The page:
With billions of dollars and New Jersey’s fiscal future at stake, Gov. Chris Christie won a strange legal victory Tuesday when the State Supreme Court ruled his pension reform of 2011 was unconstitutional.
The Supreme Court’s 5-2 decision reversed a lower court ruling that Christie had violated pension law by slashing $1.57 billion from the state’s pension contribution for the fiscal year that ends this month. It also gives the governor a green light for his plans to cut another $1.8 billion from next year’s pension payment.
In the short term, the judgment enables New Jersey to avoid an immediate financial crisis that would have forced the state to find enough extra cash to balance the budget by June 30. But the long-range outlook is bleak as the retirement system for public workers faces a $170 billion deficit.
“That the state must get its financial house in order is plain,” wrote Justice Jaynee LaVecchia in the majority opinion. “The need is compelling in respect of the state’s ability to honor its compensation to retired employees. But this court cannot resolve that need in place of the political branches. They will have to deal with one another to forge a solution.”
The court ruled the reform that specifically gave public workers a contractual right to the annual pension contributions by the state violated the Debt Limitation Clause and Appropriations Clause of New Jersey’s constitution.
“We therefore hold that the legislature and governor were without authority to enact an enforceable and legally binding long-term financial agreement through this statute,” concluded LaVecchia.
A scathing dissenting opinion written by Justice Barry T. Albin and joined by Chief Justice Stuart Rabner underscored a sharp division among the judges.
“The majority’s decision will have far-reaching negative consequences,” Albin wrote. “The majority has declared that it will not enforce a statute intended to stem decades of political dysfunction that has resulted in the balancing of budgets on the backs of public workers.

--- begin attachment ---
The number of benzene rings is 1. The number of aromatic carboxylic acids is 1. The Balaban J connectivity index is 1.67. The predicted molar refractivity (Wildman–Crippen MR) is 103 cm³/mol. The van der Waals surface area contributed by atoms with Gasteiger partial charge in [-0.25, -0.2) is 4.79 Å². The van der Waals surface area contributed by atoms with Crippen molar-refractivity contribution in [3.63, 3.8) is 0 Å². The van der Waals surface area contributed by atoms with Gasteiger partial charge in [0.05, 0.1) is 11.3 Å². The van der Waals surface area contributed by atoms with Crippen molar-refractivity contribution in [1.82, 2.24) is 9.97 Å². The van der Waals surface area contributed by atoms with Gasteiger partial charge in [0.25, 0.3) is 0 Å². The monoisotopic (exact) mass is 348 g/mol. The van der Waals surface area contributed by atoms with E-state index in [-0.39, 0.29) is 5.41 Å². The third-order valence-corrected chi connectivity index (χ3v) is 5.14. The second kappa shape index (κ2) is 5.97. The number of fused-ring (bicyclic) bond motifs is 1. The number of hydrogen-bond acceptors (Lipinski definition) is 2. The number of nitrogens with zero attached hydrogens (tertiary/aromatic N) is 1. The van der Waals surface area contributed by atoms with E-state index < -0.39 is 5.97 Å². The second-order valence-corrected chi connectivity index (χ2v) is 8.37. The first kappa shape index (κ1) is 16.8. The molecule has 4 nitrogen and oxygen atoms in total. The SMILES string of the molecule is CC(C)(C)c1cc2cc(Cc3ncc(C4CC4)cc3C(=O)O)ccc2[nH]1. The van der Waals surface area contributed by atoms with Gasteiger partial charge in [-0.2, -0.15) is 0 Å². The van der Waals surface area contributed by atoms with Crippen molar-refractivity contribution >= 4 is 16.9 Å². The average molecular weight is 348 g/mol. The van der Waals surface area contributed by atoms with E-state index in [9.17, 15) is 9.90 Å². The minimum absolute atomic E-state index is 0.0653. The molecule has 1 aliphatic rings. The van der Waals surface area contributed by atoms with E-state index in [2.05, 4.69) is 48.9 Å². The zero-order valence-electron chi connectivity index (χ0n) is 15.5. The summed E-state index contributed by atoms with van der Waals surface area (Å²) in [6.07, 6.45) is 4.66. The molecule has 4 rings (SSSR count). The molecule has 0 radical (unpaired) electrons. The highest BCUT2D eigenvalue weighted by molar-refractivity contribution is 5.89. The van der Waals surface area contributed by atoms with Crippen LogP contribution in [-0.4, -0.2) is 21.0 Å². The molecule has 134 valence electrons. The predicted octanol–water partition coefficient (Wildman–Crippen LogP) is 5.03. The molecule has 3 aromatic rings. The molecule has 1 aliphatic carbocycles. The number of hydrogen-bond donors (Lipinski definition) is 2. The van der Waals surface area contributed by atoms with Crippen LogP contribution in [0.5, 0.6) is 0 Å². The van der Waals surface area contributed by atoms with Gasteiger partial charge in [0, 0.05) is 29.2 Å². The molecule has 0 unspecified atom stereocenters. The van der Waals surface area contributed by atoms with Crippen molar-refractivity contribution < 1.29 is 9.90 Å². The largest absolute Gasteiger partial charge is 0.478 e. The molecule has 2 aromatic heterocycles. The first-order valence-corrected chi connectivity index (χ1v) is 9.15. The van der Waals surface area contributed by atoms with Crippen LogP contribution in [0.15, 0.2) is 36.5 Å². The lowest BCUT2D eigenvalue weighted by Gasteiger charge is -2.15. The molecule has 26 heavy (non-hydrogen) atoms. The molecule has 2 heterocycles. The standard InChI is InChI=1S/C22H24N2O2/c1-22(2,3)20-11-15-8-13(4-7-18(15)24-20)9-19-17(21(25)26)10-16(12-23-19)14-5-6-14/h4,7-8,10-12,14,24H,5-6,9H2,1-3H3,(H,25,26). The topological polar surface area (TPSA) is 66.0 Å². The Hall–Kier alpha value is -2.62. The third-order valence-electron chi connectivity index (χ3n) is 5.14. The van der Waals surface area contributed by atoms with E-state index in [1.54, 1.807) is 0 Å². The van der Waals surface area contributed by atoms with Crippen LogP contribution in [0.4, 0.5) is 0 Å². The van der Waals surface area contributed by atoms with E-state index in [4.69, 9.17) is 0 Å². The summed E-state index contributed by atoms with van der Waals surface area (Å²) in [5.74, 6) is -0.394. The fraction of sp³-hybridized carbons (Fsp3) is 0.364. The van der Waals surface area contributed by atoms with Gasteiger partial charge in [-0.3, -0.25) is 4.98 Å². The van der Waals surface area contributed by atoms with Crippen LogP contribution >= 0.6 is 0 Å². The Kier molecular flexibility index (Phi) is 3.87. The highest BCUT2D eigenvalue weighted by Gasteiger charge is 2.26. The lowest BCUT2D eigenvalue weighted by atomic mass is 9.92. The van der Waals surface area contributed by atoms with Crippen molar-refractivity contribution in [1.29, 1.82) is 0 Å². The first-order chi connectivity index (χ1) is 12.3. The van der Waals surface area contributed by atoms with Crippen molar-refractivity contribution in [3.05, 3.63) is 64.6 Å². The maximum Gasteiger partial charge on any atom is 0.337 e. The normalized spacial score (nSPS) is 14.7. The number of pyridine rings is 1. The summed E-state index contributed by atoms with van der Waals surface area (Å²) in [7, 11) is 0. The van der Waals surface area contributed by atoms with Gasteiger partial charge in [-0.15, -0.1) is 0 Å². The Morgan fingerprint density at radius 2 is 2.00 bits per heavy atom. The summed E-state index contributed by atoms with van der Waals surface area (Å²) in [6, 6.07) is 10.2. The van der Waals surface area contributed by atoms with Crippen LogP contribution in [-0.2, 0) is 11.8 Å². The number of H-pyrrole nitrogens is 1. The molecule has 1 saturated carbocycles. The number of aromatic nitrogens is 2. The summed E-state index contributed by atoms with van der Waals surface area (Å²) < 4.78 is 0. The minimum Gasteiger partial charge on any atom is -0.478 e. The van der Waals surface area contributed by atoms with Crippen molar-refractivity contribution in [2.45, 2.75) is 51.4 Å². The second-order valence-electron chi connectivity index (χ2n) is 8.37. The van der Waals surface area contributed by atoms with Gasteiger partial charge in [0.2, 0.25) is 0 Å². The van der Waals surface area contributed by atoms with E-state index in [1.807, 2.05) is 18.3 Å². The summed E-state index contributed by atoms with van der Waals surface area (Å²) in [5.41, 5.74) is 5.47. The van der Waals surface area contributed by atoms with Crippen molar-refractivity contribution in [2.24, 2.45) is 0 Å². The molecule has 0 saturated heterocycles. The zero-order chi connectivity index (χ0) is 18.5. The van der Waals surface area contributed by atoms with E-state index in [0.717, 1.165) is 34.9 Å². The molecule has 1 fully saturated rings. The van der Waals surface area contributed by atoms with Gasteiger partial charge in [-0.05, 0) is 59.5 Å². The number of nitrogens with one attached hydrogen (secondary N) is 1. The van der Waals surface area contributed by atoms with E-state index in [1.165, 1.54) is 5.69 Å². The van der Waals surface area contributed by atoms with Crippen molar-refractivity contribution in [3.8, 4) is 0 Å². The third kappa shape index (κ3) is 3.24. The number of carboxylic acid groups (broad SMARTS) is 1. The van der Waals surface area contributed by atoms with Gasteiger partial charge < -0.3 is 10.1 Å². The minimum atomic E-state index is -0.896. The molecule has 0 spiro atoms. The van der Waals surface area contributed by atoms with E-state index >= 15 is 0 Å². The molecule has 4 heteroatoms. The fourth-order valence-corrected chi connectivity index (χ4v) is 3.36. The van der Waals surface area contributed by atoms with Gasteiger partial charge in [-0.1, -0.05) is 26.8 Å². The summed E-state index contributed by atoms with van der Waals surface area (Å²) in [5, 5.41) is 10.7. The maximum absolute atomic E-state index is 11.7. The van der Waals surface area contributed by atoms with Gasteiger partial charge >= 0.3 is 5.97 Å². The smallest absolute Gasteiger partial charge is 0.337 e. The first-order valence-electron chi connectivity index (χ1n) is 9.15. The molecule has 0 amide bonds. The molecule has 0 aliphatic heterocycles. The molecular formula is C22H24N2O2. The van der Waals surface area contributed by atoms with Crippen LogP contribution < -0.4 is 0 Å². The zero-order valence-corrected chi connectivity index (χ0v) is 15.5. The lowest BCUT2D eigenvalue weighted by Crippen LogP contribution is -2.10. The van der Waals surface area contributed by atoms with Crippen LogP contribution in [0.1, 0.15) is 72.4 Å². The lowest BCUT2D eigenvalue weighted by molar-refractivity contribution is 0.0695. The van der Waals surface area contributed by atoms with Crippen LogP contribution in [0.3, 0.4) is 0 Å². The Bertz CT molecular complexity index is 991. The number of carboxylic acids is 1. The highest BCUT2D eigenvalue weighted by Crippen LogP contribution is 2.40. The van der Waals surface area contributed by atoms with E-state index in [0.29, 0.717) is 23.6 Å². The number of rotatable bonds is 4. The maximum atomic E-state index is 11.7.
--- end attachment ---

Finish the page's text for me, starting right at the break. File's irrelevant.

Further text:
“The majority has concluded it will not uphold any law that the governor and legislature pass that is intended to bin the political branches to funding a pension system on which public workers relied when entering public service,” stated Albin.
Christie had once called the 2011 pension law his “greatest governmental victory.” In a statement he posted Tuesday on Twitter, the governor called the court’s decision to declare that reform unconstitutional an “important victory.”
“It is time to move forward and work together to find a tangible, long-term solution to make our pension system and public employee health benefit costs affordable and sustainable for generations to come,” said Christie. “In light of today’s decision, I urge all interested parties to come back to the table and partner without me to finally solve this problems for once and for all.”
The unfunded liability of the state retirement system exceeds $170 billion, according to a New Jersey Watchdog analysis based on official numbers from the state Treasury. Here’s a breakdown of that shortfall:
- $82.7 billion in unfunded liability for the pension plans of state workers.
- $53 billion in unfunded health benefits for state retirees.
- A $20.7 billion shortfall for the pensions of local public employees who collect retirement checks from the state.
- $13.8 billion to cover the post-employment benefits of those local workers.
“The situation is not only getting worse, but it is fast approaching the point at which it will be beyond remedy,” warned the governor’s Pension and Health Benefit Commission in a report released earlier this year.
The commission’s recommendations included:
- Freezing the existing state pension plans while preserving benefits earned to date by public workers;
- Creating new plans with reduced pension and health benefits for employees to match private-sector levels;
- Using a constitutional amendment to lock in pension contributions from state and local governments for 40 years; and
- Transferring control of the assets, liabilities and risks of the retirement plans to public employee labor unions.
Whether the court’s decision will force the Republican governor and the Democratic-controlled Legislature to work together or drive them further apart is the $170 billion question.
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